GG: Any sneak previews of Book 3?
SW: My editor is the brilliant Liz Garner, whose father Alan has been a hero of mine for years. They both hug a story while it’s forming, as if its magic will vanish if spoken. I’m staying silent about Book 3 until it’s done, except to say that the themes of Home and Belonging are resolved, and that this will be the last in the series. It’s quite a challenge to satisfyingly have new story and characters each time, but not leave anything unresolved across the whole series.
GG: I share your respect for Alan Garner. I learned a lot from ‘The Voice That Thunders’. Suzie, thanks so much for sharing your thoughts with us. I’m looking forward to the next, and last instalment of Bera’s adventures.
Obsidian is published by Unbound. Click here for my review on Amazon.
Perhaps it’s something to do with my grey hair, but I don’t often read Young Adult books. I started Bone Jack out of curiosity, intrigued by a tale about ancient, rural traditions that have their roots in a pagan past. Within a page I was reading for pleasure. The opening is masterful; a boy willingly teetering on a cliff edge, held from falling only by the uncertain push of the wind. From that point on you know you’re in the hands of a great storyteller.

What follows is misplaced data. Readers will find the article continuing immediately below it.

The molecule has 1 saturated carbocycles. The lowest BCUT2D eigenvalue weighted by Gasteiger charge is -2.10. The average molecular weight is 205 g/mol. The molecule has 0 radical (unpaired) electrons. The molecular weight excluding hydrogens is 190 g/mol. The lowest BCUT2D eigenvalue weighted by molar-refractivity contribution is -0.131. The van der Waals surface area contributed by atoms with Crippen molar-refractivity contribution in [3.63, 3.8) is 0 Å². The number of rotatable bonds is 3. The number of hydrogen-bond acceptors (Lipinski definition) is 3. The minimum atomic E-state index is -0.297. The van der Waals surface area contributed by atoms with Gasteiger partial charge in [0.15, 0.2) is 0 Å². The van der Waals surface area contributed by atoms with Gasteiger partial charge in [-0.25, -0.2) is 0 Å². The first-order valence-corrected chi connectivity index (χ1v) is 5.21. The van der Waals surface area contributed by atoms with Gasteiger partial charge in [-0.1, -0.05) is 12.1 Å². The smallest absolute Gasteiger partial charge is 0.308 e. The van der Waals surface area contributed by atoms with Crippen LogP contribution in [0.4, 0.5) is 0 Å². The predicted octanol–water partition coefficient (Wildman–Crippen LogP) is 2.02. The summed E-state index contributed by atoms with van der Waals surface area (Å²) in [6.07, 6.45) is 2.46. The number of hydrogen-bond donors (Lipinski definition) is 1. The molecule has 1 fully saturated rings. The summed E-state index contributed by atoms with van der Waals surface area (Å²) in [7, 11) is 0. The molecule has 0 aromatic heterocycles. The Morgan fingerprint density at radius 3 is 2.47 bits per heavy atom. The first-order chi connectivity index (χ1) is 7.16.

Central to the book is an annual ‘stag run’ in wild, mountainous country, a slice of local folklore which pits a young man, the ‘stag’, to outrun the pursuing ‘hounds’. The protagonist, 15-year old Ash, is to be the stag, and Crowe builds the tension steadily so you know he’s going to be running for his life. The setting of a drought- and disease-ravaged countryside is well crafted, and even the supporting characters are finely drawn. Ash has to contend with plausible human relationship issues such as a war-damaged father and a best friend who goes off the rails in the aftermath of tragedy. He also has to face Bone Jack, a shadowy figure who may be a hermit, or perhaps something much more sinister. Such supernatural elements are introduced progressively and subtly, and in a way that tightens the pace towards a climax that is as fulfils the promise of the first pages.
Above all, Bone Jack is extremely well written. Some passages I found myself re-reading purely for the pleasure of the prose. A stunning debut and highly recommended.
I started Deer Island thinking I’d just read for thirty minutes before bed. I put it down in the early hours, when it was nearly finished and all hopes of a full night’s sleep were gone, and I’m still trying to define its appeal. The quality of the writing certainly has something to do with it; the prose is clean and bare, yet wonderfully descriptive, but there is something more than style.